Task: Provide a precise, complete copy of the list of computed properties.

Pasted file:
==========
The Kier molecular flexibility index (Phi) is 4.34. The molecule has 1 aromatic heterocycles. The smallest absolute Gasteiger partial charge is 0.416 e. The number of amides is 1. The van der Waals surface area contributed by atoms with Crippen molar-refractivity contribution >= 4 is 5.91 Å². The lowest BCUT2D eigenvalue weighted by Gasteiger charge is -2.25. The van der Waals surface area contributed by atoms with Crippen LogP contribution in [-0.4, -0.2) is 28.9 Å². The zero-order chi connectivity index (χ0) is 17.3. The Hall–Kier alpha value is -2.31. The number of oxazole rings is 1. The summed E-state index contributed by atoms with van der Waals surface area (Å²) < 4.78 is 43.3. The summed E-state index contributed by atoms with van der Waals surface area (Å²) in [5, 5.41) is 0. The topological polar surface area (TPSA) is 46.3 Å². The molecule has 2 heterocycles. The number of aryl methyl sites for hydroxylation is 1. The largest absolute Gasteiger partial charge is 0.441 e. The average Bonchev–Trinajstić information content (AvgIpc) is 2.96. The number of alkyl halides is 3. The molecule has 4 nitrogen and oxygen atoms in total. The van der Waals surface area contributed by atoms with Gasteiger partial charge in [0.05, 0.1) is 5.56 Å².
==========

The Kier molecular flexibility index (Phi) is 4.34. The molecule has 1 aromatic heterocycles. The smallest absolute Gasteiger partial charge is 0.416 e. The number of amides is 1. The van der Waals surface area contributed by atoms with Crippen molar-refractivity contribution >= 4 is 5.91 Å². The lowest BCUT2D eigenvalue weighted by Gasteiger charge is -2.25. The van der Waals surface area contributed by atoms with Crippen LogP contribution in [-0.4, -0.2) is 28.9 Å². The zero-order chi connectivity index (χ0) is 17.3. The Hall–Kier alpha value is -2.31. The number of oxazole rings is 1. The summed E-state index contributed by atoms with van der Waals surface area (Å²) < 4.78 is 43.3. The summed E-state index contributed by atoms with van der Waals surface area (Å²) in [5, 5.41) is 0. The topological polar surface area (TPSA) is 46.3 Å². The molecule has 2 heterocycles. The number of aryl methyl sites for hydroxylation is 1. The largest absolute Gasteiger partial charge is 0.441 e. The average Bonchev–Trinajstić information content (AvgIpc) is 2.96. The number of alkyl halides is 3. The molecule has 4 nitrogen and oxygen atoms in total. The van der Waals surface area contributed by atoms with Gasteiger partial charge in [0.05, 0.1) is 5.56 Å².